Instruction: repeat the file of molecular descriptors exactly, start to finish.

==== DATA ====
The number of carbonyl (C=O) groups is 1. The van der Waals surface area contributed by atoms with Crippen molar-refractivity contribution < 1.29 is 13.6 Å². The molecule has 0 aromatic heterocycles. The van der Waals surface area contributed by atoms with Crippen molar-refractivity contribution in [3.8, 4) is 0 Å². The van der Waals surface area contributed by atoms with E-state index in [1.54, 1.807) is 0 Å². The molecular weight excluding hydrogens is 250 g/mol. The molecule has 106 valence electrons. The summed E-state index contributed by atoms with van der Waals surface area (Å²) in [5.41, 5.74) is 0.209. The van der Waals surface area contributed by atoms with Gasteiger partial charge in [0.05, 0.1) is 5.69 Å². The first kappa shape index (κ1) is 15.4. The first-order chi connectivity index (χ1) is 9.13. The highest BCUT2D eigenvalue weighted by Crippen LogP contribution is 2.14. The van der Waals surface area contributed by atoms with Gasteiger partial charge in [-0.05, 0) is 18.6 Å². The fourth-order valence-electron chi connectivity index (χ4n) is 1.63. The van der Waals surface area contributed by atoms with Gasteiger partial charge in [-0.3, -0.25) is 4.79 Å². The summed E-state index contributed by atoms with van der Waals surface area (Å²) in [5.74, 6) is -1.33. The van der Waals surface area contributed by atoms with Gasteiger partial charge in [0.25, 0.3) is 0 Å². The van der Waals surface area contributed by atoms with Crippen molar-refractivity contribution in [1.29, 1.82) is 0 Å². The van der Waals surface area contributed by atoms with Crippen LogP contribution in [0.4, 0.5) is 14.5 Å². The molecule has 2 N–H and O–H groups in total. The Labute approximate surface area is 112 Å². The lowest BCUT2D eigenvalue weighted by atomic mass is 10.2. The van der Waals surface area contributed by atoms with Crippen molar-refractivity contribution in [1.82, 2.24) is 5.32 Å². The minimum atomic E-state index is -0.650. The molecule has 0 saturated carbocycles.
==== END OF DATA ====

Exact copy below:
The number of carbonyl (C=O) groups is 1. The van der Waals surface area contributed by atoms with Crippen molar-refractivity contribution < 1.29 is 13.6 Å². The molecule has 0 aromatic heterocycles. The van der Waals surface area contributed by atoms with Crippen molar-refractivity contribution in [3.8, 4) is 0 Å². The van der Waals surface area contributed by atoms with E-state index in [1.54, 1.807) is 0 Å². The molecular weight excluding hydrogens is 250 g/mol. The molecule has 106 valence electrons. The summed E-state index contributed by atoms with van der Waals surface area (Å²) in [5.41, 5.74) is 0.209. The van der Waals surface area contributed by atoms with Gasteiger partial charge in [0.05, 0.1) is 5.69 Å². The first kappa shape index (κ1) is 15.4. The first-order chi connectivity index (χ1) is 9.13. The highest BCUT2D eigenvalue weighted by Crippen LogP contribution is 2.14. The van der Waals surface area contributed by atoms with Gasteiger partial charge in [-0.05, 0) is 18.6 Å². The fourth-order valence-electron chi connectivity index (χ4n) is 1.63. The van der Waals surface area contributed by atoms with Gasteiger partial charge in [-0.3, -0.25) is 4.79 Å². The summed E-state index contributed by atoms with van der Waals surface area (Å²) in [5.74, 6) is -1.33. The van der Waals surface area contributed by atoms with Gasteiger partial charge in [0.25, 0.3) is 0 Å². The van der Waals surface area contributed by atoms with Crippen molar-refractivity contribution in [1.29, 1.82) is 0 Å². The van der Waals surface area contributed by atoms with Crippen LogP contribution in [0.4, 0.5) is 14.5 Å². The molecule has 2 N–H and O–H groups in total. The Labute approximate surface area is 112 Å². The lowest BCUT2D eigenvalue weighted by atomic mass is 10.2. The van der Waals surface area contributed by atoms with Crippen molar-refractivity contribution in [1.82, 2.24) is 5.32 Å². The minimum atomic E-state index is -0.650. The molecule has 0 saturated carbocycles.